Two men completed the paper work to be considered as interim Grayson County District Attorney — First Assistant District Attorney Kerye Ashmore and Assistant District Attorney Brett Smith. An interim became necessary when former Grayson County District Attorney Joe Brown was appointed and confirmed as the newest U.S. Attorney for the Eastern District of Texas late last month.

Grayson County Judge Bill Magers said the county’s Human Resources Director Kelly Beall reported that Ashmore and Smith completed the process to be considered as a temporary replacement for Brown. Magers said three applications were picked up from the county, but offered no word on who picked up the other application. The replacement will, it is assumed, replace Brown until precinct chairs can select someone to be on the ballot for the fall. It is unclear, at this point, whether Grayson County Commissioners would then just appoint the person who wins the spot on the Republican ballot as the new interim until the election in the fall.

Smith tossed his hat in the ring to run for district attorney as soon as Brown’s nomination to the federal position was announced. Britton Brooks, also an assistant district attorney, announced his intention to run for the district attorney’s office, but did not complete the paperwork to be named the interim district attorney.

Magers, who was out of town, did not immediately respond to questions about when the commissioners are expected to pick an interim district attorney.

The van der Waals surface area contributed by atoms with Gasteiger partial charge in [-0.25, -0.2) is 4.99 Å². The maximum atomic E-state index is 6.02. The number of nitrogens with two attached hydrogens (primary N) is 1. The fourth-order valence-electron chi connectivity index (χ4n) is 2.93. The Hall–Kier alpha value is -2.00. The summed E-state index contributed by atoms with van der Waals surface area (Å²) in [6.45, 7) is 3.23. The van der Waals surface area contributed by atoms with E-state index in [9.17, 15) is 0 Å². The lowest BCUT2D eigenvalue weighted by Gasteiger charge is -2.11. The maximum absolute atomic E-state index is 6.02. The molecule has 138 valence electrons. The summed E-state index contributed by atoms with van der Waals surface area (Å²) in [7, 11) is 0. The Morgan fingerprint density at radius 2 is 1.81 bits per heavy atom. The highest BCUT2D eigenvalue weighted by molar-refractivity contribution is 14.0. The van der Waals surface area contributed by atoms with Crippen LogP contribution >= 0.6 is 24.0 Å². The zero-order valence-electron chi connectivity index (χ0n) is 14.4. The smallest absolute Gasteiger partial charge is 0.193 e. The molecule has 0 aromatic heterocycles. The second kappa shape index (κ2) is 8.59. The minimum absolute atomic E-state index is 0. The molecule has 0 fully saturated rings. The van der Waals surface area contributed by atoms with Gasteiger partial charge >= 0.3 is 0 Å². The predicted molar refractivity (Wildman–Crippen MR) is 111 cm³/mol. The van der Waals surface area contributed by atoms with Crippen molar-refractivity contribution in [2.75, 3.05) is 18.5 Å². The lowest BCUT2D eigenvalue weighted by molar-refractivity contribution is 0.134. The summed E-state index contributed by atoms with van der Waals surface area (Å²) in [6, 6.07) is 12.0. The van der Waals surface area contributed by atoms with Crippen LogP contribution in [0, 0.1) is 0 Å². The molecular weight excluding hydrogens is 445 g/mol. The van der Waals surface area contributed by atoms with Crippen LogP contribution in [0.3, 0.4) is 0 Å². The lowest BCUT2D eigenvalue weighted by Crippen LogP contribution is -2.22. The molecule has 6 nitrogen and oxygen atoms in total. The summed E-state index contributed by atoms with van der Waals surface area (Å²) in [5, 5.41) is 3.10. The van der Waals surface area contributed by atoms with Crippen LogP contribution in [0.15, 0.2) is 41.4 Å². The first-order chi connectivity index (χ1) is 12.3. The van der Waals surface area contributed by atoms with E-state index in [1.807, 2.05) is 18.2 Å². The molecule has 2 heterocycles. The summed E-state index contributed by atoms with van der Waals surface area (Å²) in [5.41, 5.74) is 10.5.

The application process included both the standard application to work for Grayson County and an eight-page questionnaire that asked for information about where the candidate attended college and law school and all about their work history.

In a meeting last month, Magers said the application was pulled together by looking at applications for federal positions and applications to be appointed to state offices. Though the questionnaire is only eight pages long, some of the answers are likely to fill pages and take a great deal of time to answer.

For instance, one question asked the applicant to describe each matter that he has tried as either a lead counsel or second chair in the last five years. It asked what percentage of that practice was in state and federal courts and what percentage of it was federal or state. It also asked what percentage of the cases was tried to a verdict and what percentage was settled. The questionnaire asked the applicant to describe the 10 most significant matters he or she has litigated before any court. It also asks any other professions they may have been engaged in during the past 15 years.

The questionnaire also asked some standard employment questions like whether or not the applicant ever has been arrested or charged by a federal or state authority for an violation of state or federal law or regulation and if they have ever had a tax lien filed against them or their spouse or if they have ever filed for bankruptcy.